There are no lessons, questions or tests insiISBN 0663546486 - I don't usually review textbooks; this one caught my eye. It doesn't look like a textbook and when I flipped through it, I found a couple stories and authors I think are fantastic.
There are no lessons, questions or tests inside, this book is purely for reading.
- The English version of "Brother John" (Frere Jacques); nice and short, easy to read, a bit boring.
- "Twins, Twins, Twins" by Zachary Judd. Not really a story, more an explanation of who are twins, with photos. The pictures are okay, the text is simple.
- "Growing Up" by Henry Behn. Cute poem about going on a picnic as a child and finding it slightly scary, with boulders big enough to hide tigers, and returning to the same place for a picnic as an adult and seeing it as so much smaller.
- "Marvin's Moon Flight" by Winston White. Marvin is building a rocket and can't get anyone in his family to go to the moon with him. He goes by himself and brings home moon rocks and the whole family begins planning to go along next time - but Marvin's already moved on to building an underwater diving machine. Silly, in a good way.
- "Shoes from Grandpa" by Mem Fox. I've seen this one as a pretty popular stand-alone book. Jessie's father invites the family for a barbecue and her grandfather notices how much she's grown, saying he'll have to buy her some new shoes. One by one, other relatives add to her planned wardrobe, saying they'll buy her everything from socks to a blouse to mittens. Jessie appreciates the offer, but has some wardrobe ideas of her own. A fun read, similar to the popular "Green Grass Grew All Around" folk song, accumulating articles of clothing as it goes.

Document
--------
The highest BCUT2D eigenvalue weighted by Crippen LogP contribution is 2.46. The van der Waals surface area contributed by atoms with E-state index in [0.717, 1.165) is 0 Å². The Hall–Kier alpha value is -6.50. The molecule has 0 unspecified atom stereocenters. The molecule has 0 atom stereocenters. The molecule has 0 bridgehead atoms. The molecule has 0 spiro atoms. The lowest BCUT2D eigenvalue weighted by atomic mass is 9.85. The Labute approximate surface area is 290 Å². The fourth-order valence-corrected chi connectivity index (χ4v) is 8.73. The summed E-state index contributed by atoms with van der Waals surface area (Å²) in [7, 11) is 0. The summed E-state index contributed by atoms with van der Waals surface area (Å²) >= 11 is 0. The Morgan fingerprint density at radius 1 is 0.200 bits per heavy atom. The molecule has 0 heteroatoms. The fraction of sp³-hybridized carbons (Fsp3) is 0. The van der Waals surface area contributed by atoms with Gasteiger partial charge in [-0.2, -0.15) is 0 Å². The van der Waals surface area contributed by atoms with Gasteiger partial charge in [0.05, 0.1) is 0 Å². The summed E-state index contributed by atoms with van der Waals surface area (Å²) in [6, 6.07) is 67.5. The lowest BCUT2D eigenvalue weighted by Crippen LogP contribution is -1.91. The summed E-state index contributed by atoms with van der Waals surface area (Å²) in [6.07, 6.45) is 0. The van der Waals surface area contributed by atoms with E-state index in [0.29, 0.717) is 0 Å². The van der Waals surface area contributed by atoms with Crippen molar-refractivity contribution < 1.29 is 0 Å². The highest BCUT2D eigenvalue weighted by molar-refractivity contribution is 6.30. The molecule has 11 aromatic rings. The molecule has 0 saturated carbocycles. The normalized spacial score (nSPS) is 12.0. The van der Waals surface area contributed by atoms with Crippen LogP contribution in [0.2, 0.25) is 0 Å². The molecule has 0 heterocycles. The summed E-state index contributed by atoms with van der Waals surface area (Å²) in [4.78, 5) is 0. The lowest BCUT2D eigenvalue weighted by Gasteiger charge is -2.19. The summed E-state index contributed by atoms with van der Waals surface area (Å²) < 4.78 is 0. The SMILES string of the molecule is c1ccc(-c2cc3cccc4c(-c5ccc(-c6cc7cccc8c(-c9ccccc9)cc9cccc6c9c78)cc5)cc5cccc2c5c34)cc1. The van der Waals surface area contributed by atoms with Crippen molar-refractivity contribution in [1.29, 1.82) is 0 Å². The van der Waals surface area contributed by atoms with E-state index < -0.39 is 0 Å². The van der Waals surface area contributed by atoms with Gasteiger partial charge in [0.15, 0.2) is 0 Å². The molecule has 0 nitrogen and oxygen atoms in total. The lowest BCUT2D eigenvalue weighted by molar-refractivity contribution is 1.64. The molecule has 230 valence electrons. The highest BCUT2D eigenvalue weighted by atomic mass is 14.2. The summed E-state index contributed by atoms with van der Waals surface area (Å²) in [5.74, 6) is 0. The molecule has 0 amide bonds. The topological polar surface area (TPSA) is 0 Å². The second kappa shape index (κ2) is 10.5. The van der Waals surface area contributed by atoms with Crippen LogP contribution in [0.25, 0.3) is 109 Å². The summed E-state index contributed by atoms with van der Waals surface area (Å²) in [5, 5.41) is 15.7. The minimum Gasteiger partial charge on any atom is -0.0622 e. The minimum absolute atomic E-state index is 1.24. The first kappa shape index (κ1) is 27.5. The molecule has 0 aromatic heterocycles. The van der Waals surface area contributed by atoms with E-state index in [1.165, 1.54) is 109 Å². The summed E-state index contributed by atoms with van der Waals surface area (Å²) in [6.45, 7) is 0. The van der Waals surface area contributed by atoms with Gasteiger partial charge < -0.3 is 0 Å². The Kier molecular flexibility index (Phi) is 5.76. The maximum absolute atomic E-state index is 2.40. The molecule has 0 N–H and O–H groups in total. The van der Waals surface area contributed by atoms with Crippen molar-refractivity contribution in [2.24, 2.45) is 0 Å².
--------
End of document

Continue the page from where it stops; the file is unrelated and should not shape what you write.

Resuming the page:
- "The Wrong Start" by (award winning author) Marchette Chute. A short poem about a day that gets off on the wrong foot. The author drops an egg, trips over the cat and other minor problems, making him think he should start over. Easy read and something everyone can identify with!
- "One of Three" by (award winning author) Angela Johnson. The youngest of three sisters tells about being one of three, doing many things together - window-shopping at the bakery, riding the subway and more. But sometimes her sisters don't invite her along. She's sad but her parents make her feel better and she's one of a different three! Younger siblings will identify with the story; the text is sparse and simple for young readers.
- Last, but by no means, least, is "Chicka Chicka Boom Boom" by (award winning author) Bill Martin. A popular kids' book, this is one story that makes the purchase of the book worthwhile, all by itself. The alphabet, with some personality!
Homeschooling parents may be the best target audience for this book; published 15 years ago, it probably won't be getting picked up by schools, but that's got little to do with whether or not it's a good book. There are at least two tales here that go for a fairly decent price alone - they can be had here for one price! For that, alone, it's worth the price.